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    Much of the solid waste stream in the United States is generated by metropolitan areas, while associated landfills are often located in adjacent rural communities. Landfill disposal of municipal solid waste often creates external costs to nearby residents. Contingent valuation was used to estimate external costs of siting a landfill in the Carter community of Knox County, Tennessee. Estimates of annual external costs were 227perhousehold.Householdincome,size,yearsinthecommunity,anddistancefromtheproposedlandfillandtherespondentseducation,sex,andperceptionofhealthriskswereimportantindeterminingahouseholdswillingnesstopaytoavoidhavingalandfillintheCartercommunity.Also,householdswhosedrinkingwatersupplieswereatriskofcontaminationwerewillingtopay227 per household. Household income, size, years in the community, and distance from the proposed landfill and the respondent's education, sex, and perception of health risks were important in determining a household's willingness to pay to avoid having a landfill in the Carter community. Also, households whose drinking water supplies were at risk of contamination were willing to pay 141 more than those who used piped city water or bottled water.Public Economics,

    Measuring the Contribution of Water and Green Space Amenities to Housing Values: An Application and Comparison of Spatially-weighted Hedonic Models

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    This study estimates the influence of proximity to water bodies and park amenities on residential housing values in Knox County, Tennessee, using the hedonic price approach. Values for proximity to water bodies and parks are first estimated globally with a standard ordinary least square (OLS) model. A locally weighted regression model is then employed to investigate spatial non-stationarity and generate local estimates for individual sources of each amenity. The local model is able to capture the variability in the quality of water bodies and parks across the county, something a conventional hedonic model using OLS cannot do.Land Economics/Use,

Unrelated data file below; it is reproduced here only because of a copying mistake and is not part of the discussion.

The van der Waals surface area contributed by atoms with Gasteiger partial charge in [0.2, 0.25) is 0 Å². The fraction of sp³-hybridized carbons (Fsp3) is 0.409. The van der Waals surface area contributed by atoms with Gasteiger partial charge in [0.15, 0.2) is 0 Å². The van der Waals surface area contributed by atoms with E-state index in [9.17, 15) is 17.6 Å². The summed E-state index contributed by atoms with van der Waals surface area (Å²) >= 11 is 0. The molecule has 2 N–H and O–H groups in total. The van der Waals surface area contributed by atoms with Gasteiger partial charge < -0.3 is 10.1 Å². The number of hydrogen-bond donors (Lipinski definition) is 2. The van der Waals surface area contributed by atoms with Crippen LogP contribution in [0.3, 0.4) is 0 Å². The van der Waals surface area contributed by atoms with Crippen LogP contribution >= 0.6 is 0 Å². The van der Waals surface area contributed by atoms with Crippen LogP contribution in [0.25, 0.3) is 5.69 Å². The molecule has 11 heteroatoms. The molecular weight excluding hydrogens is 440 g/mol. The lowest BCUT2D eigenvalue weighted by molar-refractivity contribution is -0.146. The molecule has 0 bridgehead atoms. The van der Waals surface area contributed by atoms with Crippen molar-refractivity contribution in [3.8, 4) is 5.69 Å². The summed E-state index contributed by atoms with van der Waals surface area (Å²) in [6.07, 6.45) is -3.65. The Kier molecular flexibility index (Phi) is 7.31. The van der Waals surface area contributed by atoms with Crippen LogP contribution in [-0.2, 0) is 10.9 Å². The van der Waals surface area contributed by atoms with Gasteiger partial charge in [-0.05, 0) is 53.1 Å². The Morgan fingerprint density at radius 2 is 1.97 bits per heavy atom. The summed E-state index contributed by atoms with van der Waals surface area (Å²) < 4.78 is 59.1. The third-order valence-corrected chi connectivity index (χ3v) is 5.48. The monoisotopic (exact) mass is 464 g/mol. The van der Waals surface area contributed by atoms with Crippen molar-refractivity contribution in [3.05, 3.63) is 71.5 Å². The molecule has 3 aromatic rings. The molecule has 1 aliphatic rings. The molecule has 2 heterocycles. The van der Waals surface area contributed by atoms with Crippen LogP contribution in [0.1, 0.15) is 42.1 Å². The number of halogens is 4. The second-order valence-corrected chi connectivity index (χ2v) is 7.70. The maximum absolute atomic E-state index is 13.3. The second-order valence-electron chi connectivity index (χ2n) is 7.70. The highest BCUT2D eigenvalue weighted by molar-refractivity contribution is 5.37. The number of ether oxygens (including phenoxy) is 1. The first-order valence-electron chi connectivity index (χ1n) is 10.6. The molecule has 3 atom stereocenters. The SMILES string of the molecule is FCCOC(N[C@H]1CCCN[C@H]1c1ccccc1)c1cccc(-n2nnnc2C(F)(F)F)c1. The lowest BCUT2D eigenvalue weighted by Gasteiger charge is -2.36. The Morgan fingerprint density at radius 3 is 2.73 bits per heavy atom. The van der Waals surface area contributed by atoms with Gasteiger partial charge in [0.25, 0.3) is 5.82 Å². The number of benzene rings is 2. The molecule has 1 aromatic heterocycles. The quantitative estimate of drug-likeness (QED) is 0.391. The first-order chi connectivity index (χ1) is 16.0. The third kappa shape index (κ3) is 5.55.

AN ANALYSIS OF FACTORS ASSOCIATED WITH COMPOSTING BEHAVIOR AT THE HOUSEHOLD LEVEL

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    Drawing upon telephone survey data, a logit probability analysis was conducted to identify household characteristics as well as social and institutional factors associated with backyard composting of yard and food wastes. Highly significant predictors included household gardening, perception of effort required, peer influence, and a compost bin sale program.Consumer/Household Economics, Institutional and Behavioral Economics,

    Factors Associated with Backyard Composting Behavior at the Household Level

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    Communities in most states are under pressure to reduce the amount of solid waste going into landfills. Many are making efforts to encourage their citizens to practice backyard composting. A logit regression analysis was conducted to identify factors associated with backyard composting of yard and food wastes in a case study area. Sample data were obtained through a September 1997 telephone survey of 865 households residing in single-family dwellings in Knox County, Tennessee. Findings indicate that a number of variables reflecting complementary behavior, attitudes, knowledge, and peer influence were significantly related to composting behavior. Policy implications of these findings are outlined.Resource /Energy Economics and Policy,